US requests information from Goodyear after ruling in alleged defective tyre case
A court in the US state of Arizona ruled on 3 April that Goodyear Tire & rubber cannot continue to keep court documents relating to an alleged defect in a Goodyear tyre secret. The ruling from the Superior Court of Arizona, Maricopa County, comes in the Haeger v. The Goodyear Tire & Rubber Company personal injury case and follows a motion from non-profit organisation the Center for Auto Safety (CAS) to unseal court records and remove a protective order.
The tyre in question is the Goodyear G159, a recreational vehicle tyre manufactured by Goodyear Tire & Rubber in 22.5-inch sizes from January 1996 and sold as an original equipment and aftermarket fitment in North America until 2003.
The court wrote: “Goodyear’s need to maintain the confidentiality of the information or materials produced pursuant to the protective order does not come close to outweighing the public’s need for access (through CAS) with respect to information that relates specifically to the G159 tyre. That information – primarily concerning the tyre’s design, its testing, the decision to market it for use on motor homes, and the adjustment data generated by consumer experience with it – should be made public because it relates to and reveals a substantial potential risk to public health or safety.”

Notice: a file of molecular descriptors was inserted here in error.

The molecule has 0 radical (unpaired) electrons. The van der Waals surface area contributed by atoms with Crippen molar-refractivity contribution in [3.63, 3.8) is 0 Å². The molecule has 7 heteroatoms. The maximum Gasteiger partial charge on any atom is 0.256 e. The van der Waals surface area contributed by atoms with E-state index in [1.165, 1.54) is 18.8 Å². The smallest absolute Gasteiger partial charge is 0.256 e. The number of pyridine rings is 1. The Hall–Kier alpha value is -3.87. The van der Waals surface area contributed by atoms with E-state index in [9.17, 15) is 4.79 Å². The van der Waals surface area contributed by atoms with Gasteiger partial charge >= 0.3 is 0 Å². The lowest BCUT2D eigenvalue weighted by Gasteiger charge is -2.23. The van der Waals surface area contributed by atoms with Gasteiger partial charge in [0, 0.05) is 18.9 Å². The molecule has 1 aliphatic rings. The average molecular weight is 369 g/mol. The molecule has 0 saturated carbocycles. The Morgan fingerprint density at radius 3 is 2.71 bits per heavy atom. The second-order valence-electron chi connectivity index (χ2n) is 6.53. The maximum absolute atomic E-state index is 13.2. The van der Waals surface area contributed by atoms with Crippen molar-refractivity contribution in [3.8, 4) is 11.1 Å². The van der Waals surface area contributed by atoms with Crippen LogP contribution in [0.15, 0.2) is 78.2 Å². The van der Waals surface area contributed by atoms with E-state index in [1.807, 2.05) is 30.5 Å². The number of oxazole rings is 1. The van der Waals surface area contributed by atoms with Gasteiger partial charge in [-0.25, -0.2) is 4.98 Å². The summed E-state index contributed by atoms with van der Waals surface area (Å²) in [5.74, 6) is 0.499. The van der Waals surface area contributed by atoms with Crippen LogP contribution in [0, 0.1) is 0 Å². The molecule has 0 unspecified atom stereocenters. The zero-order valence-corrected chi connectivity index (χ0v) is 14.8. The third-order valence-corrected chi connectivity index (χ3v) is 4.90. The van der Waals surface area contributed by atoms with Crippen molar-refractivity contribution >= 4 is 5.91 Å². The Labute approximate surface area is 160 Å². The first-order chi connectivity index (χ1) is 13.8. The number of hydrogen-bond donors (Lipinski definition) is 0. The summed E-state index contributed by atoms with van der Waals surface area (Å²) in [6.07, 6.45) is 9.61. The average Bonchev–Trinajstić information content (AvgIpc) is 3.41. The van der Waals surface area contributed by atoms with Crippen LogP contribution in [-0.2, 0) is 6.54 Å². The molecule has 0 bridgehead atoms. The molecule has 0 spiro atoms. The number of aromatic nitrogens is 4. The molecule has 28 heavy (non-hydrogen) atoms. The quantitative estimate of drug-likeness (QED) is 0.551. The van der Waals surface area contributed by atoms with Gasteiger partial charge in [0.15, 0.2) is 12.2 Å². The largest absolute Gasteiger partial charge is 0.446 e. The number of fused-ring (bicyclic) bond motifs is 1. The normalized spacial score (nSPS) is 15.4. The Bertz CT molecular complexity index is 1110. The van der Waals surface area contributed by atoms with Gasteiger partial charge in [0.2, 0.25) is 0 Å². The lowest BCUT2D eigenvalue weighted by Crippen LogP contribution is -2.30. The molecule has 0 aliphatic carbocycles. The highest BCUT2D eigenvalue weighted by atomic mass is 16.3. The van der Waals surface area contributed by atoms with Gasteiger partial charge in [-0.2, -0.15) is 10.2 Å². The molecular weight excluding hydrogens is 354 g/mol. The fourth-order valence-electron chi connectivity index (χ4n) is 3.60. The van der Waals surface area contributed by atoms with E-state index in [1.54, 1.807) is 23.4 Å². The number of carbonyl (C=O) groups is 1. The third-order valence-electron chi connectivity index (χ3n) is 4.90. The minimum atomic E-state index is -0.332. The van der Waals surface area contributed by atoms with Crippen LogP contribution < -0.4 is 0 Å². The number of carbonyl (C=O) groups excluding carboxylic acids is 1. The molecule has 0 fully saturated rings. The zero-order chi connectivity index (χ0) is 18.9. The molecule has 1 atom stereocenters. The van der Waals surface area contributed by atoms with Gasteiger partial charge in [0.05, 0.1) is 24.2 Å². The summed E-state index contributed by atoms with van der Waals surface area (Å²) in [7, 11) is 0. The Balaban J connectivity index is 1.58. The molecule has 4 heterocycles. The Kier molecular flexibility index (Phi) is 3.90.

Jason Levine, executive director of the Center for Auto Safety, called the decision a “rare example in today’s judicial environment of a court protecting people over the auto industry.” He added: “For too long we have seen this industry hide information about defects which, if they had been made public, would have saved lives and prevented serious injuries. By ruling this information should not be kept secret, the court has sided with the public’s need for vital information about defective tires to prevent more tragedies like the Haegers and other families have suffered.”
With this information now available, US government road safety agency the National Highway Traffic Safety Administration (NHTSA) is taking a further step in its previously-announced investigation into the Goodyear G159. In a letter sent on 3 April to Goodyear Tire & Rubber, the NHTSA wrote that its Office of Defect Investigation will seek to determine whether there is substance to allegations of tyre failure involving the G159.
The NHTSA reports that it has “received allegations stating that defects in the subject tyres caused crashes resulting in 2 death or injury claims in 1998, 4 death or injury claims in 1999, 6 death or injury claims in 2000, 8 death or injury claims in 2001, 18 death or injury claims in 2002 and 57 death or injury claims from 2003 through 2015” – a total of 91 deaths or injuries. The letter doesn’t specify how many of the 91 cases represent a death.
The NHTSA has requested that Goodyear Tire & Rubber respond to its letter by 4 May 2018.